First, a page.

Fifty years ago, Audubon Canyon Ranch embarked on a journey to create nature-based environmental education for Bay Area elementary school students.

On 1,000 acres overlooking the Bolinas Lagoon in Marin County, we began training a covey of volunteers to guide small groups of children in field and classroom exploration.

Over the years, we expanded the School Program from Marin into Sonoma. By now, 1,300 enthusiastic docents have led nature education and appreciation activities that touched more than 250,000 third, fourth and fifth graders from 2,500 classes.

Sprouting from our beginnings, we expanded ACR’s reach and depth. We added more student programs—overnight, junior naturalist, lion ambassador, educational choir and high school conservation science intensives.

We’re excited to share some of our many stories over the next year.

We’ve Always Known: Kids and Adults Thrive in Nature

by Gwen Heistand, Martin Griffin Preserve Manager/Resident Biologist
Interviews transcribed by Natasha Lekach, Education Program Manager

After a concerted effort in the 1960s to preserve heronries and vernal pools, redwood canyons and waterfalls, riparian corridors and oak woodlands, a community grew.

Its purpose was to gift children with passion, curiosity and place. The program is so rooted in land and kinship that volunteers from every decade still actively hike with school kids.

Meet five of them, in their own words.

Meeting Students Where They Are

Meeting Students Where They Are

by Natasha Lekach, Education Program Manager, Martin Griffin Preserve
For 50 years, our school program has provided students with tools to deeply engage with all of nature’s wonders.... Today we are applying these tools and techniques to our Nature Where You Are content.

Evolution of Our Education Programs: 1970–2020

1962 Audubon Canyon Ranch is established to protect a sensitive West Marin heron and egret nesting colony from logging.

1964 Local Audubon chapter members welcome visitors to view the heronry at the Bolinas Lagoon Preserve, launching the ACR Hosts program.

1967 Clarin Zumwalt is hired as ACR’s first naturalist and begins leading two tours daily for Bay Area classes of up to 30 fourth and fifth graders.

1968 The 234-acre South Canyon is purchased for use as an environmental education center. Now called Volunteer Canyon, it houses residential program classrooms, staff housing, offices and a workshop.

1970 The ACR Docent Program is born with docent training funded by the Junior League of San Francisco. Docent-led programs for schoolchildren and public visitors begin at Bolinas Lagoon Preserve (renamed Martin Griffin Preserve in 2010 to honor one of ACR’s founders).

1972 ACR Docents begin conducting their own training program.

1978 David Bouverie donates a major portion of his ranch for education and preservation, forming the Bouverie Preserve, ACR’s second main site.

1982 The first docent class at Bouverie Preserve graduates and school groups begin to arrive.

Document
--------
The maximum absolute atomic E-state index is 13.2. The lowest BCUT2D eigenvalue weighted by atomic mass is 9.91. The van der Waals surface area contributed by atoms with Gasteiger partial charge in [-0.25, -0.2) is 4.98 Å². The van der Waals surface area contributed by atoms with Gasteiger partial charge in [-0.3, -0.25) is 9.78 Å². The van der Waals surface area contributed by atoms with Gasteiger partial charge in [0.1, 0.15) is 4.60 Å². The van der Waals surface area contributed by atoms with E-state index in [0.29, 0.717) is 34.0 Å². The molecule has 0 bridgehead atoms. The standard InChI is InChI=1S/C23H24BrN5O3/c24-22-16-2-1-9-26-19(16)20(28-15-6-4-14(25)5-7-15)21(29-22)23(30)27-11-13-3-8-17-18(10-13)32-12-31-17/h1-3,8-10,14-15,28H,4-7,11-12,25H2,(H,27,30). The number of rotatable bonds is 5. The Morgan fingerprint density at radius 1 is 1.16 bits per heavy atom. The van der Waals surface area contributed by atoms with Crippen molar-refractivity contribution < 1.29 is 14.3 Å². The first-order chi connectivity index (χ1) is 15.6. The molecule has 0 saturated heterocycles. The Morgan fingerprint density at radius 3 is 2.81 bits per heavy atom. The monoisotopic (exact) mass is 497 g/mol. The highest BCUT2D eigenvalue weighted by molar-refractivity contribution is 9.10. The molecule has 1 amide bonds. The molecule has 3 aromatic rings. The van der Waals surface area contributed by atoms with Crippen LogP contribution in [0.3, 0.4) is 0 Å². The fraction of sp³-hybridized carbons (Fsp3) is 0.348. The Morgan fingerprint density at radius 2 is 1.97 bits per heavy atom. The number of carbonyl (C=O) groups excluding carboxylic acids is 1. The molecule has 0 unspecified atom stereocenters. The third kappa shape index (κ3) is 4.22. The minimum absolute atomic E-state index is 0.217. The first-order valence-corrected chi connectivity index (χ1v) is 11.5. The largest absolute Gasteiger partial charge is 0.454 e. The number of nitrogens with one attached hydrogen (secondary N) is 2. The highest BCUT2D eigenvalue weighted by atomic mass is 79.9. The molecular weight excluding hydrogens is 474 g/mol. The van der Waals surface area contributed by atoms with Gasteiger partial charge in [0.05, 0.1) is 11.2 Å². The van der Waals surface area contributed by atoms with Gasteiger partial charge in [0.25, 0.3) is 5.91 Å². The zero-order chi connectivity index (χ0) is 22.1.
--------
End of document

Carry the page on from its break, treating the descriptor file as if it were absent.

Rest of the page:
1986 The old hay barn at the Bouverie Preserve is converted into the Gilman Hall Education Center.The first class of volunteer naturalist Ranch Guides graduate from training at Martin Griffin Preserve.

1994 ACR’s Juniper Program (junior naturalists)
is launched at the Bouverie Preserve.

1996 The Osher Volunteer Center, including a natural history library and volunteer office, is completed in Martin Griffin Preserve’s Picher Canyon.

2001 The Overnight Program at Martin Griffin Preserve is launched, offering under-resourced schools an intensive, educational nature experience.

2002 The Quercus Quire, a group of singing volunteers from our preserves, receives the Community Service Award to Schools from the Volunteer Center of Sonoma County. The honor is for bringing an ecological stewardship message to 2,700 schoolchildren each year.

2006 The Bouverie Preserve Docents receive the 2006 Outstanding Environmental Program award from the Sonoma County Conservation Council and the Sierra Club. Certificates of recognition are received from the California State Assembly, the California State Senate and Rep. Lynn Woolsey.

2009 In memory of Phyllis Ellman, the David Bouverie Scholarship Fund is established for Junipers pursuing higher education in science or
the environment.

2010 The Martin Griffin Preserve Docents receive the 2010 California State Assembly Certificate of Recognition for Exceptional Outdoor Education Program for Youth signed by Rep. Jared Huffman.

2016 ACR launches the Conservation Science Intensive summer program. The hands-on, land-based training/mentoring program is for young women, taught by ACR’s female science and education staff.

2017 Mountain Lion Ambassadors, a subset of ACR docents, bring a unique 90-minute science presentation into schools, sharing research from ACR’s Living with Lions study to increase understanding and acceptance of our wild neighbors.

2017 Gwen Heistand, Director of Education, receives the Terwilliger Environmental Award for making a significant difference in environmental education.

2020 Responding to COVID-19-related shelter-at-home orders, ACR education staff launches Nature Where You Are, online teaching resources for educators and families that include videos filmed by docents in their own backyards.
Timeline sourced from ACR’s 55 year history available at and “Sharing Wonder: Zumie and the spirit of Education at ACR,” by Len & Patti Blumin, Bulletin 19, Fall 1996.
Photos: A. Battaglene, L. Blumin, J. Cacciatore, J. Childress, W. Coy, P. Green, J. Knight, N. Warnock, N. Young, and other ACR volunteers.